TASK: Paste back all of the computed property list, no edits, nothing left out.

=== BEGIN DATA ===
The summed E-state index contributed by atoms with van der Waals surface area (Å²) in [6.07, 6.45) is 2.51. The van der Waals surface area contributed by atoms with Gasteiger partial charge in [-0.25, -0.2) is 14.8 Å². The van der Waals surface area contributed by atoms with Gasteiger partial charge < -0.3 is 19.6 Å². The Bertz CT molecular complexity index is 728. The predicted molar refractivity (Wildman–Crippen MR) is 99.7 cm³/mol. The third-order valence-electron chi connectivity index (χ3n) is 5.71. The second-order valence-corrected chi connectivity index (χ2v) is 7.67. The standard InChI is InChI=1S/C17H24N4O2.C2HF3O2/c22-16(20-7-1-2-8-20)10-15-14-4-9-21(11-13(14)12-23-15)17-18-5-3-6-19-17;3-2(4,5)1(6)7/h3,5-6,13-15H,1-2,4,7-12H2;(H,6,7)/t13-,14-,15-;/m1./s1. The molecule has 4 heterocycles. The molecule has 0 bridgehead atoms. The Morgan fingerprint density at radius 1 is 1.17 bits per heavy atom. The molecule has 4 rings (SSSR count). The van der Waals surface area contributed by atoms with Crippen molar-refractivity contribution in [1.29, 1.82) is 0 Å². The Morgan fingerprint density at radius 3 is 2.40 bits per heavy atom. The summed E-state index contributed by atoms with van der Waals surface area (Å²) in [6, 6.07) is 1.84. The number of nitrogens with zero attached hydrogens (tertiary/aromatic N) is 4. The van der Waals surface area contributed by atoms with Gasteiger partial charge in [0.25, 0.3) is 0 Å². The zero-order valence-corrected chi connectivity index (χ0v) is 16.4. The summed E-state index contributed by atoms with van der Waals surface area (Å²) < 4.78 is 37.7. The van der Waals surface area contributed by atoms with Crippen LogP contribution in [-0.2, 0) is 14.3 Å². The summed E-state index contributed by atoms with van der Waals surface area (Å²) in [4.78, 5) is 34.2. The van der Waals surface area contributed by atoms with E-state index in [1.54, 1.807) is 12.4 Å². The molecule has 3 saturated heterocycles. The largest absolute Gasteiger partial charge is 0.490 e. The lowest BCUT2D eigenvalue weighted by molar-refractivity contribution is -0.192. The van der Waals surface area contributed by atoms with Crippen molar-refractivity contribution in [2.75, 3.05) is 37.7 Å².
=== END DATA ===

The summed E-state index contributed by atoms with van der Waals surface area (Å²) in [6.07, 6.45) is 2.51. The van der Waals surface area contributed by atoms with Gasteiger partial charge in [-0.25, -0.2) is 14.8 Å². The van der Waals surface area contributed by atoms with Gasteiger partial charge < -0.3 is 19.6 Å². The Bertz CT molecular complexity index is 728. The predicted molar refractivity (Wildman–Crippen MR) is 99.7 cm³/mol. The third-order valence-electron chi connectivity index (χ3n) is 5.71. The second-order valence-corrected chi connectivity index (χ2v) is 7.67. The standard InChI is InChI=1S/C17H24N4O2.C2HF3O2/c22-16(20-7-1-2-8-20)10-15-14-4-9-21(11-13(14)12-23-15)17-18-5-3-6-19-17;3-2(4,5)1(6)7/h3,5-6,13-15H,1-2,4,7-12H2;(H,6,7)/t13-,14-,15-;/m1./s1. The molecule has 4 heterocycles. The molecule has 0 bridgehead atoms. The Morgan fingerprint density at radius 1 is 1.17 bits per heavy atom. The molecule has 4 rings (SSSR count). The van der Waals surface area contributed by atoms with Crippen molar-refractivity contribution in [1.29, 1.82) is 0 Å². The Morgan fingerprint density at radius 3 is 2.40 bits per heavy atom. The summed E-state index contributed by atoms with van der Waals surface area (Å²) in [6, 6.07) is 1.84. The number of nitrogens with zero attached hydrogens (tertiary/aromatic N) is 4. The van der Waals surface area contributed by atoms with Gasteiger partial charge in [0.25, 0.3) is 0 Å². The zero-order valence-corrected chi connectivity index (χ0v) is 16.4. The summed E-state index contributed by atoms with van der Waals surface area (Å²) < 4.78 is 37.7. The van der Waals surface area contributed by atoms with Crippen LogP contribution in [-0.2, 0) is 14.3 Å². The summed E-state index contributed by atoms with van der Waals surface area (Å²) in [4.78, 5) is 34.2. The van der Waals surface area contributed by atoms with E-state index in [1.54, 1.807) is 12.4 Å². The molecule has 3 saturated heterocycles. The largest absolute Gasteiger partial charge is 0.490 e. The lowest BCUT2D eigenvalue weighted by molar-refractivity contribution is -0.192. The van der Waals surface area contributed by atoms with Crippen molar-refractivity contribution in [2.75, 3.05) is 37.7 Å².